Self-portrait, metamorphosis in fragments, representing a body-sculpture to go beyond photography: subhuman, in pieces. Monica Piloni, before the hyper-realism of her existence, set with her forms between the sofa and the bedroom itself. Within four walls, between one capsule and another, her body waits for the next day: why would you want my soul in your bed?
Anthropophagic sculpture, the portrait of a woman dissecting the other. The naked sex, the hand that bolts the escape valve, the transparent muscles with their almost liquid veins. Who looks at herself? A woman organizes the body of an another whose same muscles belong to one of them. Then they are two pictures that are mirrored to manipulate the craving building up in the corners of a bedroom.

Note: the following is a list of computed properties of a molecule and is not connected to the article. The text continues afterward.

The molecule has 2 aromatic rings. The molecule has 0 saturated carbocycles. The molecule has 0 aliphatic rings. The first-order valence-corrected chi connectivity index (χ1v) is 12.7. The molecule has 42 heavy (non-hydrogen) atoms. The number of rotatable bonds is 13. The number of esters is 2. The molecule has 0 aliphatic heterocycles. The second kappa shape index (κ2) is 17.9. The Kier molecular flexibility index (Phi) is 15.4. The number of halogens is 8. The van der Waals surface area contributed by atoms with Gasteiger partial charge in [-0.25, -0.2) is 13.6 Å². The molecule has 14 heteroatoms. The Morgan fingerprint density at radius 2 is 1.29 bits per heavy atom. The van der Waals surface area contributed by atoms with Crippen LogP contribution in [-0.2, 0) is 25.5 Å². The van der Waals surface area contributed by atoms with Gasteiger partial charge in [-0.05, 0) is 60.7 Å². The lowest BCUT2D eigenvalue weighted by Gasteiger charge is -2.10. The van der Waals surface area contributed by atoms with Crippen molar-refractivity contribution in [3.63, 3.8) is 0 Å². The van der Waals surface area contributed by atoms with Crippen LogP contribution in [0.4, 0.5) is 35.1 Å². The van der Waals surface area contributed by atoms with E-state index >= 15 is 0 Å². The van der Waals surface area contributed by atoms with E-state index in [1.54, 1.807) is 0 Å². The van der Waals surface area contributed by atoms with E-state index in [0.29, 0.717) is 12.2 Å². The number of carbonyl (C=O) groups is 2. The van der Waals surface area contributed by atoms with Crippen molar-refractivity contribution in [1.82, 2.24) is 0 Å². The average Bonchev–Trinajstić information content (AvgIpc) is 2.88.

The words of Diógenes Moura, writer and curator of photography, tell the Monica Piloni’s “room”, a place where dolls, horses, ballerinas, contortionists and chantilly are drawn from their common places and displaced in antagonistic combinations that multiply the possibilities of new images and reflections. The near absence of structural supports provokes feelings of unbalance and even certain uneasiness from some perfectly shaped figures, but others aberrant.
The artwork also carries certain morbidity, mixed with slight clichs from the erotic iconography, including many symbols and a miscellany of styles carried by our subconsciousness. These styles and symbols are what we ultimately give back to the environment either in a concrete existence or abstract essence.